Energy Taxes: Policy Perspective and Issues for Consideration


Nathan Videt (Editor)

Series: Energy Policies, Politics and Prices

Since the 1970s, energy tax policy in the United States has attempted to achieve two broad objectives. First, policymakers have sought to reduce oil import dependence and enhance national security through a variety of domestic energy investment and production tax subsidies. Second, environmental concerns have led to subsidization of a variety of renewable and energy efficiency technologies via the tax code. While these two broad goals continue to guide policy, enacted policies that solely focus on achieving only one of the goals are often inconsistent with policies solely designed to achieve the other goal.

For example, subsidies to oil and gas producers, while enhancing domestic oil and gas production, encourage an activity with negative environmental consequences. By providing a longitudinal perspective on energy tax policy and expenditures, this book examines how current revenue losses resulting from energy tax provisions compare to historical losses and provides a foundation for understanding how current energy tax policy evolved.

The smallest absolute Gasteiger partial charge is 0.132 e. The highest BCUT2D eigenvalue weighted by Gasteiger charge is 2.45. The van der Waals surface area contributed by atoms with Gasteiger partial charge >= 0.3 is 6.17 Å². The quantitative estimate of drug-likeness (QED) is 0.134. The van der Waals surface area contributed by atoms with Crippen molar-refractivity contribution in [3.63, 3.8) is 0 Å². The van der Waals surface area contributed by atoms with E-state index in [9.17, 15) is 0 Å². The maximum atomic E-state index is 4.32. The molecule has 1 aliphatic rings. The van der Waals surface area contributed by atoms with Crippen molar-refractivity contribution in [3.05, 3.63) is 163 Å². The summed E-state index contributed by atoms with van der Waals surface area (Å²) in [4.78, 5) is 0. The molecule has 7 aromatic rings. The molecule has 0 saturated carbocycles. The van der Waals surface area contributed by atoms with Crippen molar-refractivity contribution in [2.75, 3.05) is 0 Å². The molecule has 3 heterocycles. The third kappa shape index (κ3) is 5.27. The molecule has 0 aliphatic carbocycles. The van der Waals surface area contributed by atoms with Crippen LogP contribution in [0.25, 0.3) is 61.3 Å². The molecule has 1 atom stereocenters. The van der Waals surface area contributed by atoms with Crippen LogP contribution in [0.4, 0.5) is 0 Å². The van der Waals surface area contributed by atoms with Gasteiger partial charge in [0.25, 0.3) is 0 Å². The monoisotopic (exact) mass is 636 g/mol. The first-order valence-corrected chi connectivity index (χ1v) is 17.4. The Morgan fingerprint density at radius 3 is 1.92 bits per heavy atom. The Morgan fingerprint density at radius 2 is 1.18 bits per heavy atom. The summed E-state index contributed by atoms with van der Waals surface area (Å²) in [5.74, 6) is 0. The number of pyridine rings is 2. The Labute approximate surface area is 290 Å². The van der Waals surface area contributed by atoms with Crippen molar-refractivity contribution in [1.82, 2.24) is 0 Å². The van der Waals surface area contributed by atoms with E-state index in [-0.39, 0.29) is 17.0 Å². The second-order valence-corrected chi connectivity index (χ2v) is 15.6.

Further, this book compares the relative value of tax incentives given to fossil fuels, renewables, and energy efficiency. Recent legislation has introduced, reintroduced, expanded, and extended a number of energy tax provisions. While a number of the current energy provisions have a long historical standing in the tax code, a wider variety of tax incentives, to promote a range of energy sources, are presently available than have been available in the past. (Imprint: Novinka )

Table of Contents

Table of Contents


Energy Tax Policy: Historical Perspectives on and Current Status of Energy Tax Expenditures
(Molly F. Sherlock, CRS)

Energy Tax Policy: Issues in the 113th Congress
(Molly F. Sherlock, CRS)


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